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FLIP FLOPS AND INJURIES

flip flops

Flip Flops and Injuries
by ACE Physical Therapy and Sports Medicine Institute

Tid Bits of Info.

  • Flip flops should be fitted to your foot. Proper size will provide some protection for the foot.
  • Leather flip flops and ones with a strap around the heel will provide a better fit.
  • Approximately 78% of all people who wear flip flops complain of foot pain.
  • Lack of arch support and loose fitting flip flops can lead to painful body parts extending from the low back to the toes.
  • If you experience pain from wearing flip flops, seek the advice and treatment from a Physical Therapist without seeing your doctor first.

Nowadays, people wear flip flops in almost all settings and all weather conditions: the workplace, the outdoors, the home and everywhere in between. Listen and you’ll hear the characteristic flip flop sound as wearers walk by. Comfort, convenience, and style drive the popularity of this simple footwear. Unfortunately, wearing flips flops too often can lead to injuries and pain from throughout the body.

The problem with most flip flops is the simple fact that there is little to no support of the foot and ankle when someone is walking in them.  This lack of support to the foot and ankle can lead to a host of lower extremity injuries and painful body parts.

Consider your daily walking habits. While we walk, most of us hardly think twice about walking. If we walk close to the recommended 8 to 10 thousand strides per day, then each foot is hitting the ground between 4 to 5 thousand times per day.  Each step requires the foot to carry the entire body weight. If we walk faster or run, the amount of force that is put through the foot, ankle and lower extremity increases significantly.  It has been said that during a jog and or sprint the lower extremity can be forced to withstand between 3-7 times the runner’s body weight. Fortunately most people do not run in flip flops, but if they walk fast to get somewhere or to make an appointment, they are subjecting their legs to an increased amount of force.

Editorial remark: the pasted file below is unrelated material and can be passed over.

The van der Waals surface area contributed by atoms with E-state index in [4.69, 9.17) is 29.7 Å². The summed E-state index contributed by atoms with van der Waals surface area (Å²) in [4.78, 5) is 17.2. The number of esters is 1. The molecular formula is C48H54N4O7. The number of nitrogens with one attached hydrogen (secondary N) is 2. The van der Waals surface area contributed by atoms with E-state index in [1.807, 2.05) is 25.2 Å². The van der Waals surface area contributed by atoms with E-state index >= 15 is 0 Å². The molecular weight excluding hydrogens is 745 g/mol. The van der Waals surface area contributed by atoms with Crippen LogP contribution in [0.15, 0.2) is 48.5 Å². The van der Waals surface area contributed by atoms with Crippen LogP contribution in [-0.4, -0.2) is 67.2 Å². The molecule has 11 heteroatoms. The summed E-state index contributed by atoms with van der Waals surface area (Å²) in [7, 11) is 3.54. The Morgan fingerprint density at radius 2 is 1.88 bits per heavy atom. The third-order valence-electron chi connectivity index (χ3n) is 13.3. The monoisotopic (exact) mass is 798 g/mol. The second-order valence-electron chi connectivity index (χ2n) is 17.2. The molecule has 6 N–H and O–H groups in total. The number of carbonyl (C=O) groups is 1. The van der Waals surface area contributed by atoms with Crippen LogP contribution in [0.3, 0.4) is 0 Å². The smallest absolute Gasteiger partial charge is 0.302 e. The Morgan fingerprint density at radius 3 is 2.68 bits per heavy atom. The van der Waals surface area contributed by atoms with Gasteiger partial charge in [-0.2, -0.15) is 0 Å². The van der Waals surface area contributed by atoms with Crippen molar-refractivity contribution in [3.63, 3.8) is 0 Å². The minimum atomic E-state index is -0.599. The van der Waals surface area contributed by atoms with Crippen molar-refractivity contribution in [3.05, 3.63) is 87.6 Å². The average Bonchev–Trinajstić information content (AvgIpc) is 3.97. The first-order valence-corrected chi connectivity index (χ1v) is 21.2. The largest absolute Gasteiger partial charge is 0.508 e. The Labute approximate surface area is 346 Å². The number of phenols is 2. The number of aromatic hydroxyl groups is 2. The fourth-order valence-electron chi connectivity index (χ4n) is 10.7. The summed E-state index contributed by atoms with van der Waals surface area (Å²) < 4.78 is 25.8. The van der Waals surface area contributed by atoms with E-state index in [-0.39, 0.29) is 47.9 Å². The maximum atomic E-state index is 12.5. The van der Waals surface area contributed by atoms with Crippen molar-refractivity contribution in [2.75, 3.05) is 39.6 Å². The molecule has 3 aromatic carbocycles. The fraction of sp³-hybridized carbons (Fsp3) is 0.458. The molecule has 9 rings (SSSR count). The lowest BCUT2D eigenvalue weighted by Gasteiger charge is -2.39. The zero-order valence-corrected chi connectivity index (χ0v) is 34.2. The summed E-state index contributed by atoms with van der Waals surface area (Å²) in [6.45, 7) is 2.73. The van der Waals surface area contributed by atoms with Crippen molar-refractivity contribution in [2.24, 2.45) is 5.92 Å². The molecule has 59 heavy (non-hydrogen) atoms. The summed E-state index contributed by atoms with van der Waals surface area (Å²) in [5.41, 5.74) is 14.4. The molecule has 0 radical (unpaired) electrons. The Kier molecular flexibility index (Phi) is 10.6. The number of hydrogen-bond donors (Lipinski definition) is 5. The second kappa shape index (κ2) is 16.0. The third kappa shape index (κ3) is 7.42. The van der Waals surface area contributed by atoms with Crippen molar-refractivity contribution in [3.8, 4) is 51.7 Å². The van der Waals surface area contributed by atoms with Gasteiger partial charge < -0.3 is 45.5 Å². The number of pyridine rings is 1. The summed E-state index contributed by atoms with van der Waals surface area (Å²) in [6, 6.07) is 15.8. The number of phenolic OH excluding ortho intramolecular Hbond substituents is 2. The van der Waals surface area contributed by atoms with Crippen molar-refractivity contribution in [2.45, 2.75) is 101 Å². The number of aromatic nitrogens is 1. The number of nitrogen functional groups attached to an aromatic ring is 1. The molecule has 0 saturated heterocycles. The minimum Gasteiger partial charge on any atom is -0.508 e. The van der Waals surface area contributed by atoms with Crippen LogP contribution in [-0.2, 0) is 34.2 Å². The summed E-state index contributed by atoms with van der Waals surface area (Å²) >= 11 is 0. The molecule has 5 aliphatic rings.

Normal gait requires the heel to strike the ground first and as the person moves forward the body weight is accepted and supported in the foot by the lateral (little toe side) of the foot.   The body weight is transitioned across the foot and the toes make contact and foot goes “flat” in the middle or mid stance phase.  This “flattening” of the foot and its arches is a way the foot and ankle complex absorbs the weight of the body.  During the final phase the heel is lifted off of the ground and the foot is pushing the body forward via the big toe or medial side of the foot.

If we compare this gait cycle in “normal” shoes with the gait cycle in flip flops, we’ll discover different patterns. One study found that a person wearing flip flops actually takes shorter strides and turns the ankle inward.  People wearing flip flops have to flex or curl their toes excessively to make sure the flip flop stays on their foot and they tend to flex their ankle in an upward direction (dorsiflexion) more than when they wear a shoe.  All of these changes in the “normal” gait cycle can lead to a painful body part.

flip_flops_dogs

Most commonly injured body parts are the heel and toes.   The lack of support puts excessive stress and strain on the muscles and the static stabilizers (ligaments and fascia) of the foot and its arches.  The plantar fascia is a big band of leather-like tissue that attaches to the heel bone (calcaneus) and extends the length of the foot and inserts into the tendons of the toes that flex them.   When the arches “flatten” to absorb the weight, the plantar fascia is stretched to its maximum.  A good supportive shoe limits the extent of the “flattening” out process but a flip flop does not.  This can lead to a painful condition of plantar fasciitis.

The lack of support can lead to pain and injuries to other body parts throughout the low back and leg. The knee often times will experiences pain in the front or lateral aspect, the hip can begin to hurt on the lateral aspect and finally the low back can tighten up and make is difficult to perform almost any activity.

The lack of cushion on the heel of the flip flop can lead to impact injuries to heel.  The heel strikes the ground first when someone is walking.   The impact of the body weight landing on the heel without proper cushioning can lead to contusions and stress reactions and/or fractures.

If injuries do occur following the use of flip flops, seek the advice and treatment from a Physical Therapist.  You do not have to go to your doctor first, and the Physical Therapist is a licensed healthcare professional that can determine a diagnosis and formulate a treatment protocol that will address the symptoms and fix the problem.

Flip flops are worn by many and are comfortable and fashionable, but they can cause pain to occur if they are worn in excess.   There is no definitive amount of time that these can or should be worn, but it is safe to say that their lack of support and cushion can lead to a host of lower extremity injuries if they are worn too long.


One Response to FLIP FLOPS AND INJURIES

  1. Katie Schmitz says:

    I know a number of people who have developed injuries or conditions as a result of excessive flip flop wear, and all of them grew up as swimmers or spent most of the year in a beach town. Interestingly, one friend developed significant claw toe in both feet; however, he did not complain of any pain. If an individual wears flip flops for years, he/she may acclimate to discomfort, or may not realize that an abnormality has developed. Articles such as this help spread awareness and educate patients.

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